Posted by: Robert Halford | Link to this comment | 06-18-14 9:29 AM
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33. But nobody watches Porridge an imagines that it throws any light on the reality of prisons. It's a Ronnie Barker sitcom; the setting might as well be a blue wall that nobody's done the CGI for yet.


Posted by: chris y | Link to this comment | 06-18-14 9:35 AM
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it's main fault is making everything about the travails of whiny self-aware UMC white people, while pulling off the whiny self-aware UMC white person's ultimate trick of putting in enough arguable social relevance to pretend it's not all about whiny UMC white people using everyone else as a prop.

The saving grace here is that they've made her sufficiently annoying that you don't find her super likable. She's genuinely really fucking annoying, which itself casts the show's life onto the other characters. It's basically the same set-up as Mary-Louise Parker in Weeds, but she's way more likable. If MLP were the main character in OITNB, the travails of the whiny self-aware UMC person would carry more traction.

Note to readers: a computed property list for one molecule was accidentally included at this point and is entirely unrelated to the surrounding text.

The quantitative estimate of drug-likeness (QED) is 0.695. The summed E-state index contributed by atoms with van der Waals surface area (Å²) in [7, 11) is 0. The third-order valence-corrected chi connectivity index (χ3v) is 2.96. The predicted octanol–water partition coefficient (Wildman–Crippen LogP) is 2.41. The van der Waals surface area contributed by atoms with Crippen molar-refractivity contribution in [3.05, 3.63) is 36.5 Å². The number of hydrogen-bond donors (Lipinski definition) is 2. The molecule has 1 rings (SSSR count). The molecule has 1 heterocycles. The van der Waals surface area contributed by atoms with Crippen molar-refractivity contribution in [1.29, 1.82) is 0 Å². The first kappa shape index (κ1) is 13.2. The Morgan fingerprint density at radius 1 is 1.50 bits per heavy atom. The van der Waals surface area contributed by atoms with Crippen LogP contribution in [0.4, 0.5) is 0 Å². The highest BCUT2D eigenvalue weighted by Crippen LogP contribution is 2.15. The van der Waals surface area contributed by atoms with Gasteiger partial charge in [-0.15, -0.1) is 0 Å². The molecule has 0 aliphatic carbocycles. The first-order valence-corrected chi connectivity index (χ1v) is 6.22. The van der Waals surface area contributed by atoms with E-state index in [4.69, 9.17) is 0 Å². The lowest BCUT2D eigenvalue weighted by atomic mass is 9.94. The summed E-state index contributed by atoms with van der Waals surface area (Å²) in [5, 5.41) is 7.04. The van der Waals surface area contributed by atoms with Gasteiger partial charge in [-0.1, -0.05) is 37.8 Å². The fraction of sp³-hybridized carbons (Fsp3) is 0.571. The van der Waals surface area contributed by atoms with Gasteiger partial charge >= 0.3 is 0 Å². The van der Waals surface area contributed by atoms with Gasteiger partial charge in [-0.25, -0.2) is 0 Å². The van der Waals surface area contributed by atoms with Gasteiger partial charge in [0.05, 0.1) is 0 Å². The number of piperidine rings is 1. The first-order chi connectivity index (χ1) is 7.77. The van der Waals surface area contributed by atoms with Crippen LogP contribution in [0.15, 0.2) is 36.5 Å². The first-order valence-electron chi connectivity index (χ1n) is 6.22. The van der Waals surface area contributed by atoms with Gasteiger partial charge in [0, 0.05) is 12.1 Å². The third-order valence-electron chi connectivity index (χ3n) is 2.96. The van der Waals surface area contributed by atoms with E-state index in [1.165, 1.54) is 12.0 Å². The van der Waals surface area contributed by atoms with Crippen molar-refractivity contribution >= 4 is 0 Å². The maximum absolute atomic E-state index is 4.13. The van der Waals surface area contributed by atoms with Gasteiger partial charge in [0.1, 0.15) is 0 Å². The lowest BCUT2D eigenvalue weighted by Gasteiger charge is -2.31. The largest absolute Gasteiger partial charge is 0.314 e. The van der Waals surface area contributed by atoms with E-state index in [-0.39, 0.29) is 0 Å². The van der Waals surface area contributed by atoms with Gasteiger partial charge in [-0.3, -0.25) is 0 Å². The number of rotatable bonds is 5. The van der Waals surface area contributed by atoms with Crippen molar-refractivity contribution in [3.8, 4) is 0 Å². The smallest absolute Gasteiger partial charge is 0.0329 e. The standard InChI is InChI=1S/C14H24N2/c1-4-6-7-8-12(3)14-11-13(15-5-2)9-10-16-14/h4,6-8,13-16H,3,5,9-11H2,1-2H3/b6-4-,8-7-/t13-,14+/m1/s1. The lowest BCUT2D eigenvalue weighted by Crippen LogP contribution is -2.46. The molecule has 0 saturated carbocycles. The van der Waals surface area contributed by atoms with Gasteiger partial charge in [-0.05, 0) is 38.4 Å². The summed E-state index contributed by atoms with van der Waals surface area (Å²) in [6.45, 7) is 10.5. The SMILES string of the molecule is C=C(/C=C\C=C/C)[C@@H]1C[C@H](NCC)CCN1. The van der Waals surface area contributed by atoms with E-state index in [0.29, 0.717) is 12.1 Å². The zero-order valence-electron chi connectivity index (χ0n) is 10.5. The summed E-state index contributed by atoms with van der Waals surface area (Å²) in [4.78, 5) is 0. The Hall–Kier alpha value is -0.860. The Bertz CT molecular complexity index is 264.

That said, I've seen only half a season, but not out of any taste-related reason.


Posted by: heebie-geebie | Link to this comment | 06-18-14 9:44 AM
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Frowner, is your point that right-thinking people should all hate television and you're frustrated that your friends who usually hate television like this show?


Posted by: Unfoggetarian: "Pause endlessly, then go in." (9) | Link to this comment | 06-18-14 10:03 AM
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I mean, in my circles there's nothing particularly different about how anyone treats OitNB relative to Mad Men or True Detective or Community or Top of the Lake. But I probably don't know anyone who would count as on the left from Frowner's point of view.


Posted by: Unfoggetarian: "Pause endlessly, then go in." (9) | Link to this comment | 06-18-14 10:07 AM